Knowing if a choice is a wise one, this is where things get tricky. Is there any reason why something wouldn’t be a wise choice? Would it be wiser to stay or go at this season of your life? What are the strengths and weaknesses of your own character that you have that would make this the best decision? Is this a wise choice, or are you choosing it out of a desire for a short-term fix, rather than a long-term answer? What are all the consequences of your potential decision? Anything you haven’t considered that a wiser person might be able to give you insight on? Have you sought counsel from someone who seeks to live according to God’s values, someone like a mentor, parent, or friend? These are some questions we can ask ourselves.

The last discernment question Father Mike gives us is probably the most surprising: Is this a door that I want? Our Heavenly Father is so gracious to us that He wants us to have freedom in our lives. He wants us to have life. He wants us to love and be loved. We have choices, many choices, although these choices can be overwhelming at times. We get to choose, and choose often. It is with this freedom that we are given the promise of Isaiah 41:10, that tells us “Do not fear, for I am with you; do not be afraid, for I am your God.”

When we have considered the significant decisions in our lives, sought out wise counsel, and covered our decisions in prayer, the discernment process can help us make wise decisions. We can be confident, bold, brave, and fearless.

 

Book Review: Kingdom Single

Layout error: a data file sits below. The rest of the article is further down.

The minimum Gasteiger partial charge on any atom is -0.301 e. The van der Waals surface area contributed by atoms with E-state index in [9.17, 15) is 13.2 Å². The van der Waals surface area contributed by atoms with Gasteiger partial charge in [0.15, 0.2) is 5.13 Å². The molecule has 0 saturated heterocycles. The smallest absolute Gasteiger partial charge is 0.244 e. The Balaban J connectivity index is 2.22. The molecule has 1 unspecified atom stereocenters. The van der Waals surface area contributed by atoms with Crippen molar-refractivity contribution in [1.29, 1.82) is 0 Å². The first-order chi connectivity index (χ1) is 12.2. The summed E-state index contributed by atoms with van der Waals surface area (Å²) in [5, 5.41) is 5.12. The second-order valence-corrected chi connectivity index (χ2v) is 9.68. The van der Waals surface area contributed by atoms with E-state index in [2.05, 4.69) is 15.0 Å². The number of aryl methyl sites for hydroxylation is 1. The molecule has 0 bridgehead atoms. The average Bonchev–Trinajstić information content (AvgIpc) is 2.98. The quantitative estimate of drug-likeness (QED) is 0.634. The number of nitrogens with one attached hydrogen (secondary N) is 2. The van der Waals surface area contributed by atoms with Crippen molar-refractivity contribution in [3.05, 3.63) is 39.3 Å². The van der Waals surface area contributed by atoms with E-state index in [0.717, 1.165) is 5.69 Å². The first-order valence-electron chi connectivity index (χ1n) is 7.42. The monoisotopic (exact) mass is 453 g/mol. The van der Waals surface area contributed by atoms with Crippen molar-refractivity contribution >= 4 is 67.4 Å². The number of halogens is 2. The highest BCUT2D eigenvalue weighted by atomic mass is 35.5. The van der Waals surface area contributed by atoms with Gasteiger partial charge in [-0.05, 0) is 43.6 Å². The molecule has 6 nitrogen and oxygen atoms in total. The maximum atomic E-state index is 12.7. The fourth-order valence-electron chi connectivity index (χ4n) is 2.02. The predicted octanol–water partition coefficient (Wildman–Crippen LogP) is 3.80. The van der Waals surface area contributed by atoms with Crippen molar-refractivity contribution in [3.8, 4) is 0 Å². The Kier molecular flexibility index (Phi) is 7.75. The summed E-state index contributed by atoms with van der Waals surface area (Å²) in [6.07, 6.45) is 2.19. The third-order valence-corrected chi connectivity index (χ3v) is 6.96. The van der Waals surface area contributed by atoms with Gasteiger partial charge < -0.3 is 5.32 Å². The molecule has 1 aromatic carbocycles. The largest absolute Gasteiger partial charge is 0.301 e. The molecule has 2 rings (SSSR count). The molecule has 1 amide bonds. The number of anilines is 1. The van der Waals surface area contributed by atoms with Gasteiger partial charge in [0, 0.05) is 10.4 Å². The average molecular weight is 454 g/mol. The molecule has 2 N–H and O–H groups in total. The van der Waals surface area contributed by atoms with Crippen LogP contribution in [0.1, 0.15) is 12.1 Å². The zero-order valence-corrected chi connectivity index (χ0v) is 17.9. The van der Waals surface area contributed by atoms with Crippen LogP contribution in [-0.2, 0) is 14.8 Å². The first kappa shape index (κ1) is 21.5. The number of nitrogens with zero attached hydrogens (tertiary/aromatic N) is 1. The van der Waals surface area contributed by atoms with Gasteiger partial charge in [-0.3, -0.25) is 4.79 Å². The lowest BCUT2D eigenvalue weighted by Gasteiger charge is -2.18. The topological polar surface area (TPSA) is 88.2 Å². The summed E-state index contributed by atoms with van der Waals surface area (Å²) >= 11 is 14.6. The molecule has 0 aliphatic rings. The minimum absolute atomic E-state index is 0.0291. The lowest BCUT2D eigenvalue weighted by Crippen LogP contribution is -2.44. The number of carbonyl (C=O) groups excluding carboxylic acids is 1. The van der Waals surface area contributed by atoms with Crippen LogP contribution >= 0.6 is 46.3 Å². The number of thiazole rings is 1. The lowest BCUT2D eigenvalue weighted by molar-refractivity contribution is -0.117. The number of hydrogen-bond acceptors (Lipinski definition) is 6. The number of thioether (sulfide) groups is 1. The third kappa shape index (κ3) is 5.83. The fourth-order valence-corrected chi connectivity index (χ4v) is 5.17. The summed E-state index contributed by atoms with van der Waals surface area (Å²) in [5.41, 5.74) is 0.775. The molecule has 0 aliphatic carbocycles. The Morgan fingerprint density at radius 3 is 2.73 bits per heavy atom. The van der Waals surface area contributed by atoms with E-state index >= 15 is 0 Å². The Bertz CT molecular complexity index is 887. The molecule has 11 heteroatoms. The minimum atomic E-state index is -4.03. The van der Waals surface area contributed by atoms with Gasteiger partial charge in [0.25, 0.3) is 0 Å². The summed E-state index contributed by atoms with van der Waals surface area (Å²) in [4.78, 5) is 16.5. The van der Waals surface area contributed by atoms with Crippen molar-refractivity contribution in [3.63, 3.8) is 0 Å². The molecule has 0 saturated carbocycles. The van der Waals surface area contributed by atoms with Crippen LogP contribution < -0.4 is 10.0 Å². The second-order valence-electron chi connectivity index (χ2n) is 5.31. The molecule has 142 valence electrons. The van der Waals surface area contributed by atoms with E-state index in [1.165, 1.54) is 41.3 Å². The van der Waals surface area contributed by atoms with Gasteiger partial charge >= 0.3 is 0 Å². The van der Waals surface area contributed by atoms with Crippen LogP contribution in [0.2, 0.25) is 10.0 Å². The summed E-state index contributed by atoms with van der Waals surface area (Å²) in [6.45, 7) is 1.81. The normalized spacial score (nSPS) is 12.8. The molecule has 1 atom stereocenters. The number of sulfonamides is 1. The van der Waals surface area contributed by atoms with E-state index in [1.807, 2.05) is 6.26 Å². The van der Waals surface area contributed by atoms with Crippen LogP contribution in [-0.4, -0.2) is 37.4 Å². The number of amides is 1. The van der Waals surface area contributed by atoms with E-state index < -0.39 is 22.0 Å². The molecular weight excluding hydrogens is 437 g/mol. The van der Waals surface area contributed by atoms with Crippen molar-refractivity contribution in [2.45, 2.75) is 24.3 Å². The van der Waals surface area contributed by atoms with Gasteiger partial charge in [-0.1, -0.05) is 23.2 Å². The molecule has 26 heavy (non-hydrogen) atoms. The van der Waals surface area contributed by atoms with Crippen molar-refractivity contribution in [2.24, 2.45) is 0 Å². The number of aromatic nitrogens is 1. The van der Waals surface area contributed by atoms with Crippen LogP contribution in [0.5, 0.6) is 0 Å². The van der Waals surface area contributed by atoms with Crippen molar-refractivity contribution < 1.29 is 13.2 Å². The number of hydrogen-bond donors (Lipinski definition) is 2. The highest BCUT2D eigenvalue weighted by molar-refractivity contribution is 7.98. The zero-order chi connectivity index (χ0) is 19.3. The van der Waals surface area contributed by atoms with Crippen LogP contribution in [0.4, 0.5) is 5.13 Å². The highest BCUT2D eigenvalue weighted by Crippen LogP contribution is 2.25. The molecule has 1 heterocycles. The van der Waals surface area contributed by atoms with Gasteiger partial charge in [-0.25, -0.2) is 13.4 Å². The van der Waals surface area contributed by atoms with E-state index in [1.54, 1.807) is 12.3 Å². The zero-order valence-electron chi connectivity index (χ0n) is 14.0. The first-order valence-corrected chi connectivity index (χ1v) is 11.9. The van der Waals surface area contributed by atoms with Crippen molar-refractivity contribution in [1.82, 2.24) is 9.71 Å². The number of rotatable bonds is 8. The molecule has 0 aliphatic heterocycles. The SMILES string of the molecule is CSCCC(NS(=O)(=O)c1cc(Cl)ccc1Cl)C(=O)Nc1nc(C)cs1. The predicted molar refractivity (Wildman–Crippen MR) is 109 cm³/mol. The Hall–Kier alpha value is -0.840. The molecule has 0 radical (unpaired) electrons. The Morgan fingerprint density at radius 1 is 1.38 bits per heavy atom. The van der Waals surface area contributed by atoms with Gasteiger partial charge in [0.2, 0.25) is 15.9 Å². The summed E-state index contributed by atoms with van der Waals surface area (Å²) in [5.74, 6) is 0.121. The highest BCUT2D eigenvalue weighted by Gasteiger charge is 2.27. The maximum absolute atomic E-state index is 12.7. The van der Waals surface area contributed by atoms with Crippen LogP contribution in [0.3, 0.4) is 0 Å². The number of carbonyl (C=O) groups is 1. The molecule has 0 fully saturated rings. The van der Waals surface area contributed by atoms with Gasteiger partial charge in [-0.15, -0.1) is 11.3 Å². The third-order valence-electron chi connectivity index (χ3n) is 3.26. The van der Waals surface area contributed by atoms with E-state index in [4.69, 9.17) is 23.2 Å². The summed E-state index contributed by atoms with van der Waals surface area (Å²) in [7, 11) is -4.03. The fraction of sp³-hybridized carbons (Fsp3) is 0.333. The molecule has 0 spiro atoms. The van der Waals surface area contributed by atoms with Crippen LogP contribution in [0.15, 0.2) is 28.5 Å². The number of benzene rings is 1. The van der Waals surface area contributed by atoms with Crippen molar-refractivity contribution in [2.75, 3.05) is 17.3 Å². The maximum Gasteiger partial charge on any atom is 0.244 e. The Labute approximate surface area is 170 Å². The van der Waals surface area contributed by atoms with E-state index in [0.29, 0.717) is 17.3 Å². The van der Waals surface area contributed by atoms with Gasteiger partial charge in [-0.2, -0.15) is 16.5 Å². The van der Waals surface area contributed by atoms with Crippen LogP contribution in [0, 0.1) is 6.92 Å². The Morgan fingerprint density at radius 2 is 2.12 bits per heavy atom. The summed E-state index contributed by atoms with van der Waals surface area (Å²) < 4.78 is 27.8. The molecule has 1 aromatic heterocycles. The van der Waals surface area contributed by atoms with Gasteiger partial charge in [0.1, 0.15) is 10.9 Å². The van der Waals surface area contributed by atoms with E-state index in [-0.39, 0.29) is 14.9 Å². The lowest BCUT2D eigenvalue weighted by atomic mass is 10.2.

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Depending upon the denominational circles in which she finds herself, a Christian woman might be the exception if she isn’t married by 25, making it difficult to find peers who can relate to her life as a Christian single in a world where sex before marriage and cohabitation are the norm.

There are plenty of books that tell Christian singles what not to do (don’t fornicate, wait on the Lord for a Godly spouse) and lots of books tell Christian teens how to Biblically date or court. But many of these books are geared toward the younger crowd who aren’t yet in the “career” age yet.

It was with this reality that I was really excited about Tony Evans’ new book Kingdom Single.  One of the bullet points on the back cover says that God has a mission for you to join now, as a single. You don’t have to wait until you’re married to have a rewarding life. Even if you never get married, you can still live fulfilled and satisfied as a whole person, with a happy life. This is a very different approach from any other Christian book on singleness that I’ve read, so I was really excited about it.